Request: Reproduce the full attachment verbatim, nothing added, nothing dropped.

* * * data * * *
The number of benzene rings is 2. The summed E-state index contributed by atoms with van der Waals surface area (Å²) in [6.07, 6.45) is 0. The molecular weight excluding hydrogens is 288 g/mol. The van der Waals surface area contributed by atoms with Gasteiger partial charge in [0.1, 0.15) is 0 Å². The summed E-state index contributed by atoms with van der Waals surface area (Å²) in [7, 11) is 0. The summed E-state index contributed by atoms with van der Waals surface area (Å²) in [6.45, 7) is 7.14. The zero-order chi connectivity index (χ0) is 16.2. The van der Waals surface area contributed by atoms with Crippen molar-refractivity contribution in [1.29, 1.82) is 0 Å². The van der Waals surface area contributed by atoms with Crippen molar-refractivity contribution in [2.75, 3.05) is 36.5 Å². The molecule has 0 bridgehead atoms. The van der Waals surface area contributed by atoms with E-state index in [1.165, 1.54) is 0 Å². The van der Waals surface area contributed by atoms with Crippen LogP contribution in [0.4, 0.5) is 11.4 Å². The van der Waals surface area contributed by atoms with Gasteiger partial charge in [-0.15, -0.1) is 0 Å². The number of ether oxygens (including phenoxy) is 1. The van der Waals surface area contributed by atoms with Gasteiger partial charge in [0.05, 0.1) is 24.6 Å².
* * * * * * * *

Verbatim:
The number of benzene rings is 2. The summed E-state index contributed by atoms with van der Waals surface area (Å²) in [6.07, 6.45) is 0. The molecular weight excluding hydrogens is 288 g/mol. The van der Waals surface area contributed by atoms with Gasteiger partial charge in [0.1, 0.15) is 0 Å². The summed E-state index contributed by atoms with van der Waals surface area (Å²) in [7, 11) is 0. The summed E-state index contributed by atoms with van der Waals surface area (Å²) in [6.45, 7) is 7.14. The zero-order chi connectivity index (χ0) is 16.2. The van der Waals surface area contributed by atoms with Crippen molar-refractivity contribution in [1.29, 1.82) is 0 Å². The van der Waals surface area contributed by atoms with Crippen molar-refractivity contribution in [2.75, 3.05) is 36.5 Å². The molecule has 0 bridgehead atoms. The van der Waals surface area contributed by atoms with E-state index in [1.165, 1.54) is 0 Å². The van der Waals surface area contributed by atoms with Crippen LogP contribution in [0.4, 0.5) is 11.4 Å². The van der Waals surface area contributed by atoms with Gasteiger partial charge in [-0.15, -0.1) is 0 Å². The number of ether oxygens (including phenoxy) is 1. The van der Waals surface area contributed by atoms with Gasteiger partial charge in [0.05, 0.1) is 24.6 Å².